One particularly seductive strand in the 'mutual web' (ch. 36: 380) woven between Rosamond and Lydgate is Rosamond's musicianship. Indeed, when all the details of their 'young love-making' have been presented in chapter 36, the narrator reveals that 'all this went on in the comer of the drawing-room where the piano stood'. The piano presides over the courtship of Rosamund and Lydgate and makes its next appearance seven chapters later, strategically placed at, the beginning of Book Five, when Dorothea Casaubon visits Dr Lydgate to consult him about her husband's condition, but finds he is 'not at home':
'Is Mrs Lydgate at home? said Dorothea, who had never, that she knew of, seen Rosamond, but now remembered the fact of the marriage. Yes, Mrs Lydgate was at home.
'I will go in and speak to her, if she will allow me. Will you ask her if she can see me — see Mrs Casaubon, for a few minutes?'
When the servants had gone to deliver that message, Dorothea could hear sounds of music through an open window — a few notes from a man's voice and then a piano bursting into roulades. But the roulades broke off suddenly, and then the servant came back saying that Mrs Lydgate would be happy to see Mrs Casaubon . . . [55/56] Dorothea out her hand with her usual simple kindness, and looked admiringly at Lydgate's lovely bride — aware that there was a gentleman standing at a distance, but seeing him merely as a coated figure at a wide angle. The gentleman was too much occupied with the presence of the one woman to reflect on the contrast between the two --a contrast that would certainly have been striking to a calm observer. (469-70)
The social significance of this meeting is registered by the self-conscious formality of Dorothea, whose repeated use of the word 'Mrs' draws attention to the newly-married status of herself and Rosamond, whom she has never met, and prepares the reader for a decorous meeting between two Middlemarch wives. However, the sound of music through an open window, which is suddenly interrupted, combines with Dorothea's sense of awkwardness to create an indefinable impression of unease. This impression is heightened by the formal tone of the narrator who refers to Mrs Lydgate's companion — whom the short-sighted Dorothea cannot identify — first as 'a gentleman' and then as 'the gentleman'. The awkwardness of this repetition draws attention to the narrator's sudden loss of omniscience: she does not know who is in the room with Mrs Lydgate — or she is deliberately not saying.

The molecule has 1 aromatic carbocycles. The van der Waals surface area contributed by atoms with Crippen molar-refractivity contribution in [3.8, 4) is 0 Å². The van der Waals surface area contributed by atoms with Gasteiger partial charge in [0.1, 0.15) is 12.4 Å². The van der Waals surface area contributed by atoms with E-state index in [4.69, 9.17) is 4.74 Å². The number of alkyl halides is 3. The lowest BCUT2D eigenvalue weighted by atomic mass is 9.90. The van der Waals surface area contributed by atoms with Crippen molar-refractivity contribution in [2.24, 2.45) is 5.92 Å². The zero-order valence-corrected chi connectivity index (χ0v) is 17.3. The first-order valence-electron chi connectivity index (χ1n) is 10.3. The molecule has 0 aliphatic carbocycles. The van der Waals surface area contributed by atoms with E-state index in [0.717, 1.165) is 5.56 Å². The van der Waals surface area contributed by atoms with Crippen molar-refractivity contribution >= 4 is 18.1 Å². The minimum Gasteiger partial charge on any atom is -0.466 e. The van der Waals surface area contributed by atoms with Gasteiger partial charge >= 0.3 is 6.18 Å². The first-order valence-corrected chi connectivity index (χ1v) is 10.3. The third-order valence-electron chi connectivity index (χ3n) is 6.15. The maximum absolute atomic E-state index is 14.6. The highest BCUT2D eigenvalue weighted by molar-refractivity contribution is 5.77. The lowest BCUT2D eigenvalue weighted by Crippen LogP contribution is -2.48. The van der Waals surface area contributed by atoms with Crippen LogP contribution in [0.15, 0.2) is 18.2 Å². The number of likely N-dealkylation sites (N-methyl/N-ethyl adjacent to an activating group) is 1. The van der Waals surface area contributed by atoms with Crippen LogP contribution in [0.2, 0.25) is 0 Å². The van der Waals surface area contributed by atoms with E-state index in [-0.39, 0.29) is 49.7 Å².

The ambiguous status of Eliot's anonymous 'gentleman' acquires added point when we realise that she is clearly alluding to the scenario in Holman Hunt's painting, The Awakening Conscience. In this picture a gentleman absent-mindedly fingers the keyboard of a piano while gazing blankly at his mistress. As John Ruskin pointed out in a letter published in the Times on May 25 1854: 'the poor girl has been sitting with her seducer, some chance words of the song 'Oft in the the stilly night,'have struck upon the numbed places of her heart' (Ruskin 12:33-4); her conscience is awakened, and she is saved. As the words of her seducer's song strike a chord with the fallen woman, her salvation is also brought about by her sudden vision of the sunlight streaming through the open French windows, which the spectator can see in the mirror at the back of the room, and falling in a shaft of light in the right foreground of the painting.
While these open windows provide the literal source of illumination for Hunt's fallen woman, when it was first exhibited at the Royal Academy in 1854 The Awakening Conscience was shown as the companion piece to Hunt's best known pictorial source of illumination The Light of the World (1851-53). Discussing this painting in a letter to the Times (May 5 1854) which preceded his exegesis of The Awakening Conscience, Ruskin claimed that 'the lantern, carried in Christ's left hand' is the 'light of conscience. Its fire is red and fierce; it falls on the closed door . . . thus marking that the entire awakening of the conscience is not merely to committed, but to hereditary guilt' (12:329-30). In The Awakening Conscience [56/57] the girl's guilt is committed' rather than 'hereditary', but because her doors are opened and not closed, the light which falls on her lurid red carpet triggers 'the entire awakening of the conscience.'